Minister Stuckey to Inspect AIS Award Winning Technology

1403750431_3Minister for Tourism, Major Events, Small Business and the Commonwealth Games, Jann Stuckey will be taking part in an ‘access all areas’ tour of Brisbane water disinfection technology manufacturer, Australian Innovative Systems (AIS) on Tuesday 24 June. AIS designs, produces and manufactures chlorine generators for commercial and residential use.

Ms Stuckey will be personally inspecting examples of the innovative water disinfection systems that will be keeping the water clean and safe at the Gold Coast Aquatic Centre (GCAC) – one of the aquatic venues for the 2014 Pan Pacific Swimming Championships and the Gold Coast 2018 Commonwealth Games.

AIS Chief Executive Officer, Elena Gosse will show Ms Stuckey the company’s award winning AutoChlor™ and EcoLine™ chlorination systems which will operate in three of the swimming pools at the GCAC. The GCAC is currently under refurbishment until September 2014 and is one of seven recreational and competition aquatic centres operated by the City of Gold Coast’s Council.

Ms Stuckey said that she was pleased that a local company such as AIS was producing technology of such a world class standard. The company, which has been in business for over 20 years is 100% Queensland owned and operated and employs over 60 staff. “This is a perfect example of innovative, locally designed and manufactured technology holding its own on the world stage, Ms Stuckey said.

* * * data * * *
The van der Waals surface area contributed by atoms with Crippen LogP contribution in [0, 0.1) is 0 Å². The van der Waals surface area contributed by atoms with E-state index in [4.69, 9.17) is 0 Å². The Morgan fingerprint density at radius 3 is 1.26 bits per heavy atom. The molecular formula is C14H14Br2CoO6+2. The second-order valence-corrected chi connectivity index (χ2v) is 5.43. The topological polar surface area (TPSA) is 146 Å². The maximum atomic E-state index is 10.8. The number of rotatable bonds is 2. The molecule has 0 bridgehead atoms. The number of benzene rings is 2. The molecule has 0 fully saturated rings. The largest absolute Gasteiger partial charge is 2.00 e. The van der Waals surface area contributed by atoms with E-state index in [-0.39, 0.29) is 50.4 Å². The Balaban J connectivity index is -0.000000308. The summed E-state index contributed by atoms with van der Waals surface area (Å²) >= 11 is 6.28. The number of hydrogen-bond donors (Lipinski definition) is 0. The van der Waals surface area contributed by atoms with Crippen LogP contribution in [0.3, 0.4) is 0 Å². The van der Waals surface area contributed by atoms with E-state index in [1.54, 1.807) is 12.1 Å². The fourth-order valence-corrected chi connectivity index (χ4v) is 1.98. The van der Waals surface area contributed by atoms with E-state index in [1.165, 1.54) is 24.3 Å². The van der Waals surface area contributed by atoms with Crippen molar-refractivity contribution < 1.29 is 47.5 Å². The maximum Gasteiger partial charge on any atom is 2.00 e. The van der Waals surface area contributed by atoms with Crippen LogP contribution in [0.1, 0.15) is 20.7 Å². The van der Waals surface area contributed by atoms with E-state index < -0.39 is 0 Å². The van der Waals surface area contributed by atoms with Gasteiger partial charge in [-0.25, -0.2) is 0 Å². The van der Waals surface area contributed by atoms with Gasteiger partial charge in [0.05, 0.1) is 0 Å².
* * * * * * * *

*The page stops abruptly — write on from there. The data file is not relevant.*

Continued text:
“AIS has exported its water disinfection technology to over 55 countries worldwide. It is wonderful that the Gold Coast Aquatic Centre has been able to source what it requires less than an hours’ drive away.”

AIS CEO, Ms Gosse said that the company was honoured to have its technology specified for the GAC project by highly respected aquatic engineer, Paul Stevenson of Stevenson + Associates. For the pools that the AIS technology will be operating in, the GAC can bid farewell to transporting, storing and dosing chlorine. “One of the major benefits of our water disinfection systems is that chlorine is produced automatically, onsite and inline via a process known as electrolysis. This means that commercial facilities can stop the endless and hazardous cycle of chlorine transportation, storage and dosing.

“Our systems are in use in many municipal pools, hotel and resort pools and water parks in Australia and overseas, Elena said.

“As well as the obvious occupational health and safety benefits, our systems help to reduce chloramines which are formed when ‘active chlorine’ in the pool water reacts with contamination in the pool such as urine, sweat or other body secretions.

“This reaction causes volatile chloramines to become airborne and create that terrible ‘chlorine smell’ that can sometimes affect the eyes, skin and breathing.

“What most people don’t realise is that swimmers are actually smelling chloramines rather than chlorine and strong chloramine levels could be a sign that the level of disinfection may be compromised.

“AIS technology takes the guess work out of the equation and makes maintaining a clean and safe pool environment easy.”

Ms Stuckey congratulated AIS for using Australian technology to help support job creation and the economy. “I applaud award-winning companies such as AIS who are researching, developing and manufacturing world class products in our own back yard, Ms Stuckey said. “By supporting businesses such as these we are all helping to create jobs and wealth for our country.”

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